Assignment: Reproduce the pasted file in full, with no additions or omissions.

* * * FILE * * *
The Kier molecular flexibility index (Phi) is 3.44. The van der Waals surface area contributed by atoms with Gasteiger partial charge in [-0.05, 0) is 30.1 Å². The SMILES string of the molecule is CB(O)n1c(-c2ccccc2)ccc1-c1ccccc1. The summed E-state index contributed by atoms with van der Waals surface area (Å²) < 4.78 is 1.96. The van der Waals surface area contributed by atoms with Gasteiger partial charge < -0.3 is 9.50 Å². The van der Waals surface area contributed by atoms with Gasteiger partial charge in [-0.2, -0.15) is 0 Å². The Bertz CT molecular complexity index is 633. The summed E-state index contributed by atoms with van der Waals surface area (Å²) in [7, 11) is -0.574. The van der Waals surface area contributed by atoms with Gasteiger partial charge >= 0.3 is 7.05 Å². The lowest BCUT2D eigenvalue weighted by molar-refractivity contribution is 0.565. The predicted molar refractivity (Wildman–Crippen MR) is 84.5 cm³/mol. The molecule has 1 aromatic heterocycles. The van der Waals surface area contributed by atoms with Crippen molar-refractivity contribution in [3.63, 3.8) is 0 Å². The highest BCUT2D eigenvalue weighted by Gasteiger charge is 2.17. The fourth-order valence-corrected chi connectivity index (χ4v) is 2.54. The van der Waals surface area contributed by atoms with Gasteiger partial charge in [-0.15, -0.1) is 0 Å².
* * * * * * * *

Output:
The Kier molecular flexibility index (Phi) is 3.44. The van der Waals surface area contributed by atoms with Gasteiger partial charge in [-0.05, 0) is 30.1 Å². The SMILES string of the molecule is CB(O)n1c(-c2ccccc2)ccc1-c1ccccc1. The summed E-state index contributed by atoms with van der Waals surface area (Å²) < 4.78 is 1.96. The van der Waals surface area contributed by atoms with Gasteiger partial charge < -0.3 is 9.50 Å². The van der Waals surface area contributed by atoms with Gasteiger partial charge in [-0.2, -0.15) is 0 Å². The Bertz CT molecular complexity index is 633. The summed E-state index contributed by atoms with van der Waals surface area (Å²) in [7, 11) is -0.574. The van der Waals surface area contributed by atoms with Gasteiger partial charge >= 0.3 is 7.05 Å². The lowest BCUT2D eigenvalue weighted by molar-refractivity contribution is 0.565. The predicted molar refractivity (Wildman–Crippen MR) is 84.5 cm³/mol. The molecule has 1 aromatic heterocycles. The van der Waals surface area contributed by atoms with Crippen molar-refractivity contribution in [3.63, 3.8) is 0 Å². The highest BCUT2D eigenvalue weighted by Gasteiger charge is 2.17. The fourth-order valence-corrected chi connectivity index (χ4v) is 2.54. The van der Waals surface area contributed by atoms with Gasteiger partial charge in [-0.15, -0.1) is 0 Å².